Three unrelated section of housing code struck down

Muncie neighborhood activists plan on researching more ways to clean up off-campus residential areas after City Council adopted a less restrictive version of the housing code bill Monday.

City Council passed the ordinance 6-3 after the three-unrelated rule was removed and the bill was amended.

The measure necessitates a written tenancy agreement for landlords and renters and increases square footage requirements in rental units.

The amendments establish a five-man board to hear variances.

Eric Kelly, a professor of urban planning at Ball State University, spoke before the council and said that the ordinance would be weak without the three-unrelated rule. He also said he agreed that the rule would be hard to enforce.

"There is no enforcement officer that wants to go door to door asking for birth certificates and marriage licenses," Kelly said. "But on the other hand, if you take that part of the bill out, it is a pretty weak bill."

Kelly suggested the council amend the bill to require landlord registration, charge landlords inspection fees, and place density limits on neighborhoods not yet dominated by rental housing.

Bill Morgan, co-vice president of the Normal City-Riverside Neighborhood Association, said the association plans on researching Kelly's suggestions and thinking of future proposals to clean up the areas surrounding campus.

The association will also work to ensure that the newly passed ordinance is enforced along with the old rules, Morgan said.

He said he believed the three-unrelated rule was removed because of a recent Indiana Court of Appeals ruling that declared a similar Bloomington ordinance unconstitutional.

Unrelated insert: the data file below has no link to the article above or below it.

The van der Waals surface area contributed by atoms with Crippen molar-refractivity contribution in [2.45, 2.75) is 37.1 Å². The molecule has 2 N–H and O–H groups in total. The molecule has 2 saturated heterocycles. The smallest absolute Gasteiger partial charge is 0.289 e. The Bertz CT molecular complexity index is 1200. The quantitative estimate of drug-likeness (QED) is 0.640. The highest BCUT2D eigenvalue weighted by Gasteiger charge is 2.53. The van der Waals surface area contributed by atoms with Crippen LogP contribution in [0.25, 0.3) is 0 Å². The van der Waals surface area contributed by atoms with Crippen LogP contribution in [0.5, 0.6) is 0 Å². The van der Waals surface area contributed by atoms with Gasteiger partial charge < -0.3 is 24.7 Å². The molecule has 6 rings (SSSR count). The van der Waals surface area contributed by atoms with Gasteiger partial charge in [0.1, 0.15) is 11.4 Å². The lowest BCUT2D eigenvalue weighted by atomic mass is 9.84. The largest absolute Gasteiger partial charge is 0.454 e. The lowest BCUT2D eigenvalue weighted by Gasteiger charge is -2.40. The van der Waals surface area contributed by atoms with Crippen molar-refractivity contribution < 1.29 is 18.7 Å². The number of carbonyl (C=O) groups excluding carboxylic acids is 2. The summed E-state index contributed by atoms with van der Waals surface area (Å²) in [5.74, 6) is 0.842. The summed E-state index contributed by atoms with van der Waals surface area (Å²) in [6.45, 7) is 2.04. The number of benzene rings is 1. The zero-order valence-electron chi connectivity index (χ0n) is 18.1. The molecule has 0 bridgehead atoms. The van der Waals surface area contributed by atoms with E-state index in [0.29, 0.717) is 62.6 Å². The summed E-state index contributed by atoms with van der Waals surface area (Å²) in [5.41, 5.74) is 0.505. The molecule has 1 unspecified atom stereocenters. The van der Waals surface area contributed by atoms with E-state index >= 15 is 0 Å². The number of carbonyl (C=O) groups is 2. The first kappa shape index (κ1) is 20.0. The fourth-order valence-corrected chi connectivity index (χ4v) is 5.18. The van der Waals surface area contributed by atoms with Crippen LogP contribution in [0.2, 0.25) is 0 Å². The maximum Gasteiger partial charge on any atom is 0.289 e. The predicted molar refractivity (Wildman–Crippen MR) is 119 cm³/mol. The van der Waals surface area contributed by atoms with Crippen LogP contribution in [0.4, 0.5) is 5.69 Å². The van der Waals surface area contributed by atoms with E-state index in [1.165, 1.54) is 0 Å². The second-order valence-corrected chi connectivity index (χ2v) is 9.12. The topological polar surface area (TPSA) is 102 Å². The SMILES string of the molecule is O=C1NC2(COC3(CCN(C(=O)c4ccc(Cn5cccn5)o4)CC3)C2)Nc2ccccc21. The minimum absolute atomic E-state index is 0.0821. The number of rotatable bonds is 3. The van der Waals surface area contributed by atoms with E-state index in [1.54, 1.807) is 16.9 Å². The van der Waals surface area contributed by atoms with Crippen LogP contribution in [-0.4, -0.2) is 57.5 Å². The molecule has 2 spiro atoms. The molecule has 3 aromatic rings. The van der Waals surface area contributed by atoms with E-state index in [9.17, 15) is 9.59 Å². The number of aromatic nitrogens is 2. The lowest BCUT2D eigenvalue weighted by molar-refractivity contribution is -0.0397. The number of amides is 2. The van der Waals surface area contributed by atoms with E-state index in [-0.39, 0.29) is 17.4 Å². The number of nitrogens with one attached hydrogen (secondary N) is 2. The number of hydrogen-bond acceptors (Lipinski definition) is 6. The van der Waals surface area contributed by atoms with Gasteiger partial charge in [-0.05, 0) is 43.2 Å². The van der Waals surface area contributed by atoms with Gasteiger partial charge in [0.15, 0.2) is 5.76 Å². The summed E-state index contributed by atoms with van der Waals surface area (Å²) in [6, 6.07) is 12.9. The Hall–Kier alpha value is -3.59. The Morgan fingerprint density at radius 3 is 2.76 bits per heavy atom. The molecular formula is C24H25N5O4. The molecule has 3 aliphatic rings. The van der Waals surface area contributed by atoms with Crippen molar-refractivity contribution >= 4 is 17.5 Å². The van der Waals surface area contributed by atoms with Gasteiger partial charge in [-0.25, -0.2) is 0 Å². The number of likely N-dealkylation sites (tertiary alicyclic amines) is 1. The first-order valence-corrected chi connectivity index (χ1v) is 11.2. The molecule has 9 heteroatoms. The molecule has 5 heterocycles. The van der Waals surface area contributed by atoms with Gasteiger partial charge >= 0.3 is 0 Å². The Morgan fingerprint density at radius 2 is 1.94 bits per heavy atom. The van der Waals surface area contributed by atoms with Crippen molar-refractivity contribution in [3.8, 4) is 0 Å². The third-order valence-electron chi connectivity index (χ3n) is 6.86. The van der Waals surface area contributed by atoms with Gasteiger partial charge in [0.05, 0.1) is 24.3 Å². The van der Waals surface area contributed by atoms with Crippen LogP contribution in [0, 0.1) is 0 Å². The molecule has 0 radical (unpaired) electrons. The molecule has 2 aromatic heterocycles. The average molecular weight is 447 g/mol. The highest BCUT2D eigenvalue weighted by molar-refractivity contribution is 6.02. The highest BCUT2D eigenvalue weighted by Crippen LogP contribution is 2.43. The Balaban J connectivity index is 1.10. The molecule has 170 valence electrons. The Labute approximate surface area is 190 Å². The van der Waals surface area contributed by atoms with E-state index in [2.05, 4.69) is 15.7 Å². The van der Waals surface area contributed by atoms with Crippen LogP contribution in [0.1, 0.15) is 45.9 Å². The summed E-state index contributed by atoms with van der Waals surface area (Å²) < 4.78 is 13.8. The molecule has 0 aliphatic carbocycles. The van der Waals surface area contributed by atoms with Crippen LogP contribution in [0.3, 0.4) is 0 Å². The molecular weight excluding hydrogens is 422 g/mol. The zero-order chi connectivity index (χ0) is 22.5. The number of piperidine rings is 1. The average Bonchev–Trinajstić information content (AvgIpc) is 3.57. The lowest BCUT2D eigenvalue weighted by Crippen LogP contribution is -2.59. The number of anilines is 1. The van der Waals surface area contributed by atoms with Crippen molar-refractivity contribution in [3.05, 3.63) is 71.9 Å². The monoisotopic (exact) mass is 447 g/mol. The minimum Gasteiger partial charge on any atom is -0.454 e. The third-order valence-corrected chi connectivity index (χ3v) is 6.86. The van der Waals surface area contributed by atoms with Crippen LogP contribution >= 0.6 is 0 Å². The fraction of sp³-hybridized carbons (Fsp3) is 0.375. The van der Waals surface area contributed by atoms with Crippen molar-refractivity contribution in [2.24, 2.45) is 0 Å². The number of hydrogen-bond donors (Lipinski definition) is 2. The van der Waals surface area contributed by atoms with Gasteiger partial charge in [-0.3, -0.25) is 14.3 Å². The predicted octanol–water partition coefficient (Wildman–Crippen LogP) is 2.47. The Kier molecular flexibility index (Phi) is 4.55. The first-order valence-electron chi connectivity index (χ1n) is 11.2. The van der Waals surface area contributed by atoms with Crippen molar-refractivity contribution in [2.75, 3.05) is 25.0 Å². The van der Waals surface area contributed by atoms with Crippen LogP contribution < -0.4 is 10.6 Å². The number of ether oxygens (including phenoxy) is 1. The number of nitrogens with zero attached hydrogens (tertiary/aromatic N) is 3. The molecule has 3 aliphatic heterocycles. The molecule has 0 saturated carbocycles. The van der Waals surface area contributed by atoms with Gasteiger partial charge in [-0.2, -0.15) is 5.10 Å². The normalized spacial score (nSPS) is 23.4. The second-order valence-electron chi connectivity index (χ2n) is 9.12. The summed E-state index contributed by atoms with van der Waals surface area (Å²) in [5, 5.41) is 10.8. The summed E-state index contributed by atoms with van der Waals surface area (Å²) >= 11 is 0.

"We are generally pleased," Morgan said. "We would've loved to have had the three-unrelated rule, but that obviously wasn't going to happen with the recent court ruling."

Gary Rice, president of the East-Central Indiana Apartment Association, said he was happy the three-unrelated rule was dropped and supported the rest of the ordinance.

He also said he supported the new housing board and was pleased the ordinance included an outline of the appeals process.

Not everyone was satisfied with the passage of the bill though.

Muncie Attorney Casey Cloyd said the city should enforce existing codes before creating "another layer of government."

Cloyd, who said he was representing some Muncie landlords, said the tenancy agreement rule violates state law, which permits oral leases.

The council limited public input before taking action. Monty Murpy said the public had plenty of time to debate the ordinance in four previous meetings.

Council members James P. Carey, Jack Isenbarger and Bruce Weimer voted against the bill. President William Shroyer and council members Mary Jo Barton, Chuck Leonard, Sam Marshall, Monty Murphy and David Taylor voted in favor of the ordinance.


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